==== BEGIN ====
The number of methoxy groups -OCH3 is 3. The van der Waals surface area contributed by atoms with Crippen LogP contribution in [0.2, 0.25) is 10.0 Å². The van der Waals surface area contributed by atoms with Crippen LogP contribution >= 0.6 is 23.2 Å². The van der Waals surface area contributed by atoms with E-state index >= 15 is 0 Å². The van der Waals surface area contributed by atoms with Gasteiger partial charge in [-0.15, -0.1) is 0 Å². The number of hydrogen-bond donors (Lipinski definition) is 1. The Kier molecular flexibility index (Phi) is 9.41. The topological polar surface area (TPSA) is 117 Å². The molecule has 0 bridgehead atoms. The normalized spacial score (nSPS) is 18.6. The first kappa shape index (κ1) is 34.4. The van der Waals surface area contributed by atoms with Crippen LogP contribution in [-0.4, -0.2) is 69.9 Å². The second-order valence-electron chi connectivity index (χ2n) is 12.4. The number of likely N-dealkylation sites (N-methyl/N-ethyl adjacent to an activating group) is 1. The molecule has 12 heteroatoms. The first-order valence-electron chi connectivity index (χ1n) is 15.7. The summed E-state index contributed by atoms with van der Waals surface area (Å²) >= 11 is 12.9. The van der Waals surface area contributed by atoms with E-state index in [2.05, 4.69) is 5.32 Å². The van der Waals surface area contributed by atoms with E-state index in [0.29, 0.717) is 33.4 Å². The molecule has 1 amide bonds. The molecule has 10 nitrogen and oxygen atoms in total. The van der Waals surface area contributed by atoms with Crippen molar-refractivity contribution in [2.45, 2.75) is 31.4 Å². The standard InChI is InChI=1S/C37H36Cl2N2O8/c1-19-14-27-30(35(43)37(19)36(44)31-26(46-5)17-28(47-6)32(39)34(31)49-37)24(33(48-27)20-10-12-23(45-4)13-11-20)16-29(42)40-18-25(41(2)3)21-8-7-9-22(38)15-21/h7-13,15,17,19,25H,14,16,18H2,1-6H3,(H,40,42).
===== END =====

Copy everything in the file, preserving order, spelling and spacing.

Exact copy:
The number of methoxy groups -OCH3 is 3. The van der Waals surface area contributed by atoms with Crippen LogP contribution in [0.2, 0.25) is 10.0 Å². The van der Waals surface area contributed by atoms with Crippen LogP contribution >= 0.6 is 23.2 Å². The van der Waals surface area contributed by atoms with E-state index >= 15 is 0 Å². The van der Waals surface area contributed by atoms with Gasteiger partial charge in [-0.15, -0.1) is 0 Å². The number of hydrogen-bond donors (Lipinski definition) is 1. The Kier molecular flexibility index (Phi) is 9.41. The topological polar surface area (TPSA) is 117 Å². The molecule has 0 bridgehead atoms. The normalized spacial score (nSPS) is 18.6. The first kappa shape index (κ1) is 34.4. The van der Waals surface area contributed by atoms with Crippen LogP contribution in [-0.4, -0.2) is 69.9 Å². The second-order valence-electron chi connectivity index (χ2n) is 12.4. The number of likely N-dealkylation sites (N-methyl/N-ethyl adjacent to an activating group) is 1. The molecule has 12 heteroatoms. The first-order valence-electron chi connectivity index (χ1n) is 15.7. The summed E-state index contributed by atoms with van der Waals surface area (Å²) >= 11 is 12.9. The van der Waals surface area contributed by atoms with E-state index in [2.05, 4.69) is 5.32 Å². The van der Waals surface area contributed by atoms with E-state index in [0.29, 0.717) is 33.4 Å². The molecule has 1 amide bonds. The molecule has 10 nitrogen and oxygen atoms in total. The van der Waals surface area contributed by atoms with Crippen molar-refractivity contribution in [2.45, 2.75) is 31.4 Å². The standard InChI is InChI=1S/C37H36Cl2N2O8/c1-19-14-27-30(35(43)37(19)36(44)31-26(46-5)17-28(47-6)32(39)34(31)49-37)24(33(48-27)20-10-12-23(45-4)13-11-20)16-29(42)40-18-25(41(2)3)21-8-7-9-22(38)15-21/h7-13,15,17,19,25H,14,16,18H2,1-6H3,(H,40,42).